They moved to my town when I was nearing my teenage years, but sadly my grandpa passed away within a year. I cherish the memory of his children and many of his grandchildren holding hands around his bed and singing his favorite hymns as he slipped into the arms of Jesus. As I grew into adulthood, I became closer to my Grandma Wiley and loved to hear her tell stories. She grew so animated as she recounted tails of her missionary years or of her recent travels around the world. In the last years of her life, she began letting us grandchildren choose gifts from her large collection of tea cups, as if she knew that soon she would go on the ultimate journey Home.

How blessed am I to have Godly and nourishing grandparents as these!

To read more "G" posts for the "From A 2 Z 4 U & Me" check out Mr. Linky at the bottom of Patty's post at

Also, many of you have given a lot of prayer and encouragement as I deal with my health issues. One of the very few companies that is doing research on my disease is getting the opportunity for a grant if enough people vote for them. Would you take a few minutes to go vote for the chance to find more treatments and answers for me? Thanks!


Joanne Sher said...

What wonderful, wonderful memories you have of your grandparents and great-grandparents. Loved reading this, Amy.

purple_kangaroo said...

Loved this post, and the pics of you with our grandparents.

Anonymous said...

Lovely memories. What a wonderful heritage.

Barbara Lynn Culler said...

I enjoyed reading of your memories and could picture it all as you described it. What precious memories!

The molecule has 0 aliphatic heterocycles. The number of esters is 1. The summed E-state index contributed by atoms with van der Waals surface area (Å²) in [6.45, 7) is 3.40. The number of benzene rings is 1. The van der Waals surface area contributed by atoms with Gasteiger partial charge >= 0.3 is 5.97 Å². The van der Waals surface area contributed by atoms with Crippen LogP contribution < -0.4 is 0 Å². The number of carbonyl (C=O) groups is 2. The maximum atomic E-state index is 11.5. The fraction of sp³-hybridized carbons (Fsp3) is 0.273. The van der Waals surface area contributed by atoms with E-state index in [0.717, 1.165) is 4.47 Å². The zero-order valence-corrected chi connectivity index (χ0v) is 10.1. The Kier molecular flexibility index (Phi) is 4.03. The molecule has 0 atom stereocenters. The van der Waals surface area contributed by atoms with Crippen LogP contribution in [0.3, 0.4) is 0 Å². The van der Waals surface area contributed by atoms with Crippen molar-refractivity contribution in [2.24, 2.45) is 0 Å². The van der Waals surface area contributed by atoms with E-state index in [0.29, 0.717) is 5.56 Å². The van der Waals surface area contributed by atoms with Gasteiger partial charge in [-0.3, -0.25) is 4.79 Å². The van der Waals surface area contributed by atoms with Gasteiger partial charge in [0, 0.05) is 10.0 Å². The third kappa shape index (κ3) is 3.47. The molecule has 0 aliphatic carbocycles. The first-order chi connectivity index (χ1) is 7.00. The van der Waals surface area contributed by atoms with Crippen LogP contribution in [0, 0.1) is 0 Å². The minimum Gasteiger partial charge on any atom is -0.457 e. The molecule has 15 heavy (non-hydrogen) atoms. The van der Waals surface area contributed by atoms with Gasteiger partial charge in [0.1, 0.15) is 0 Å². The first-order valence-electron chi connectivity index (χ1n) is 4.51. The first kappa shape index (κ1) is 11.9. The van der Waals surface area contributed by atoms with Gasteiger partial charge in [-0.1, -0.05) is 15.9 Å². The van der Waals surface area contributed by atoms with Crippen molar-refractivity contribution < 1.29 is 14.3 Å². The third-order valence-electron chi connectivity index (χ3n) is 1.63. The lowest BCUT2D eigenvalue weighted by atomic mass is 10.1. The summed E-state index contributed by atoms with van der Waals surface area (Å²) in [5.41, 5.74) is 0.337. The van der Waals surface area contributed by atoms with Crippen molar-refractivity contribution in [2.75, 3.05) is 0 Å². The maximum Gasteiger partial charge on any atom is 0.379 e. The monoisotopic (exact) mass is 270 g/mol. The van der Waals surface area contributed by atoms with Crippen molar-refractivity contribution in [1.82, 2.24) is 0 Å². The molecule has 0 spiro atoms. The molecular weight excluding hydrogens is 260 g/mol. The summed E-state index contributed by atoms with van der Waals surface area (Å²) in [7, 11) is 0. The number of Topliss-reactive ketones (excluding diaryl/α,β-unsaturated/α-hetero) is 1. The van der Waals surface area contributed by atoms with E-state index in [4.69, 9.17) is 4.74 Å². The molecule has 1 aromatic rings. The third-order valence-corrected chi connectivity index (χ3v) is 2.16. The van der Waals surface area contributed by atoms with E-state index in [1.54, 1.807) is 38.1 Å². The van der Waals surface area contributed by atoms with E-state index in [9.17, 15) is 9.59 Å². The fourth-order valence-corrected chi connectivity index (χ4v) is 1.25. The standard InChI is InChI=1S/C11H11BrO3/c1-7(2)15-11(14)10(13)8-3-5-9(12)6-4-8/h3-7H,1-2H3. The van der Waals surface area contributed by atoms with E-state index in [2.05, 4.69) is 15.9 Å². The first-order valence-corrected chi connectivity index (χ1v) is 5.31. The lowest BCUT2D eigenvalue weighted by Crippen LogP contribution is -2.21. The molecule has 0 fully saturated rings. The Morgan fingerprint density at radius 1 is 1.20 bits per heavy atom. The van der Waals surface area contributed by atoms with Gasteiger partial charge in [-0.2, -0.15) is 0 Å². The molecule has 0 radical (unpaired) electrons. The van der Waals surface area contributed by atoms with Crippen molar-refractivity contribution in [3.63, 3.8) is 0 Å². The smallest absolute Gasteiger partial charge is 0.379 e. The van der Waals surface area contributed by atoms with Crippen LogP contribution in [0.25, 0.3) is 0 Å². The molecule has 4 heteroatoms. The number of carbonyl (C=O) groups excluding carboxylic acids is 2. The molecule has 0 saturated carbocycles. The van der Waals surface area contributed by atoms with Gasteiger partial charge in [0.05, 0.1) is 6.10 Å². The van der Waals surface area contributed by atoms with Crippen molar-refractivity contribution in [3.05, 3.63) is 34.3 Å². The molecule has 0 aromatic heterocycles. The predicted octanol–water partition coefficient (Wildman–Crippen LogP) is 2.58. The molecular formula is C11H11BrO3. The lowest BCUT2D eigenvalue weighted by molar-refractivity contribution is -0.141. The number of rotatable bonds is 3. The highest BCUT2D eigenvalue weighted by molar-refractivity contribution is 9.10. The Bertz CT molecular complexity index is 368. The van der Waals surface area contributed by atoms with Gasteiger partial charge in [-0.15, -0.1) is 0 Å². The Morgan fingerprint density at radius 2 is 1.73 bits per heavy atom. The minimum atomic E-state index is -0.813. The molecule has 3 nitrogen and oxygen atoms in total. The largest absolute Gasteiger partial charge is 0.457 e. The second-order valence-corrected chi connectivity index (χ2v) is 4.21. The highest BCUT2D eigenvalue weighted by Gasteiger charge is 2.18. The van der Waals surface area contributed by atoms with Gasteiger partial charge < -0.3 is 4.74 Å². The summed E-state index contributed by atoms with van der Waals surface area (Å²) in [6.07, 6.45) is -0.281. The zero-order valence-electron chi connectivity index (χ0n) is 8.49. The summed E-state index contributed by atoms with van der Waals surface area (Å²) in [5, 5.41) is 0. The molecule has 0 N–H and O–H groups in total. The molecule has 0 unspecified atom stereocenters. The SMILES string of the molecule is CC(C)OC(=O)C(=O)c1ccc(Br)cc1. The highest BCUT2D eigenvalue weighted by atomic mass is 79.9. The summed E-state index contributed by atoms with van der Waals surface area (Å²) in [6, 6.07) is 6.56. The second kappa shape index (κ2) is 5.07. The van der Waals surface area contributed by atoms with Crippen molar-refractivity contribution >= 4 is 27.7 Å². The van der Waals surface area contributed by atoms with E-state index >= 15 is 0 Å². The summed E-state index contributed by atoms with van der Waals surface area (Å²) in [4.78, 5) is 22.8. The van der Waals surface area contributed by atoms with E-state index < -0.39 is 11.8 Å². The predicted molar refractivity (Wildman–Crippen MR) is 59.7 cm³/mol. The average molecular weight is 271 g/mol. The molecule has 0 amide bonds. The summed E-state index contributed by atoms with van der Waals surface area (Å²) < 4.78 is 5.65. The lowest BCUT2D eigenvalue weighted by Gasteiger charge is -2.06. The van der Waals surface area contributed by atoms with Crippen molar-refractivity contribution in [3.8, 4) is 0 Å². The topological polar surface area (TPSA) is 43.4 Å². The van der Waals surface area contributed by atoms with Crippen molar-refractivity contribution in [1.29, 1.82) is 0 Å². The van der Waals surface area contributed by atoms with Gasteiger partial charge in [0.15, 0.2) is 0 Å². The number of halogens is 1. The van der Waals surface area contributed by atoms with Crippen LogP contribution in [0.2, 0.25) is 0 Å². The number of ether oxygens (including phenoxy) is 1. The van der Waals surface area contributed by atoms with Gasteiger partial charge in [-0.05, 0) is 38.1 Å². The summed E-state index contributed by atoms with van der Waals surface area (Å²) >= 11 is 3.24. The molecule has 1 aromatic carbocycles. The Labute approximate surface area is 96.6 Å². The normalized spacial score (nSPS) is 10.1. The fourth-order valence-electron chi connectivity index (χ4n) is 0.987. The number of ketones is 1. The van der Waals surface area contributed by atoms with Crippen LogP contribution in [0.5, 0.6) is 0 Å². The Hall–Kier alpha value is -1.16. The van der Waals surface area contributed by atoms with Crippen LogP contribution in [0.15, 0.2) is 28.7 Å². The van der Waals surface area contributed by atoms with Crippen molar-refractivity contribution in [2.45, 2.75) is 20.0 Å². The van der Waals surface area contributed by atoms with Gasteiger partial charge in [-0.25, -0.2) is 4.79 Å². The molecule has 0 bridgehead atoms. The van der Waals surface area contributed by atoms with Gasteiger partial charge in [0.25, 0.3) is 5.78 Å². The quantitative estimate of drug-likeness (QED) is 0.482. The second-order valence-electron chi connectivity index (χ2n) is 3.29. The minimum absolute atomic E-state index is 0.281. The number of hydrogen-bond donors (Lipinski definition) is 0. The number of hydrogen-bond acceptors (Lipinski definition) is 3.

Rita Garcia said...

Amy, thank you for sharing your treasures memories! I loved reading them. Love your writing, and you! HugS!

Diana Lesire Brandmeyer said...

I miss my grandparents. So many good memories. Thank you for sharing yours.

Shelley Ledfors said...

What a lovely post about your grandparents. Three of the four of mine passed away before I was born and I only saw the other one a few times before he passed away. I missed the grandparent relationship and am glad my parents and John's mom were all around long enough for Jesse to have a great relationship and good memories of each of them. (John's dad had passed away before I ever met John.)

And I voted for the organization you put a link to--even though they require a FB access and "like" before you can do so. (Those annoy me, but it's for a good cause, in this case.)

Hope they get enough votes!

Laury said...

Those are awesome memories, Amy!

Niki Turner said...

Amy, as a new grandma myself, your post inspired me! I hope to have as much of a positive influence on my grandson as your grandparents and great-grandparents had on you!

Sparrow said...

Thanks, everyone!

Nancy K. Sullivan said...

What a great tribute to your grandparents. It's obvious that their legacy of faith continues in the life of their granddaughter.
Some of my best childhoog memories are of spending time with my grandparents on their farm. Thanks for the reminders :)
God Bless

Patty Wysong said...

I loved hearing about your grandparents, Amy! All but my grandfather died when I was 5 or 6--there were so many funerals in those two years. But it made me treasure the one I had left even more. I miss him.

purple_kangaroo said...

Hey, Amy, I just did a "Where I'm From" meme that fits right in with this, and that I think you might enjoy doing too.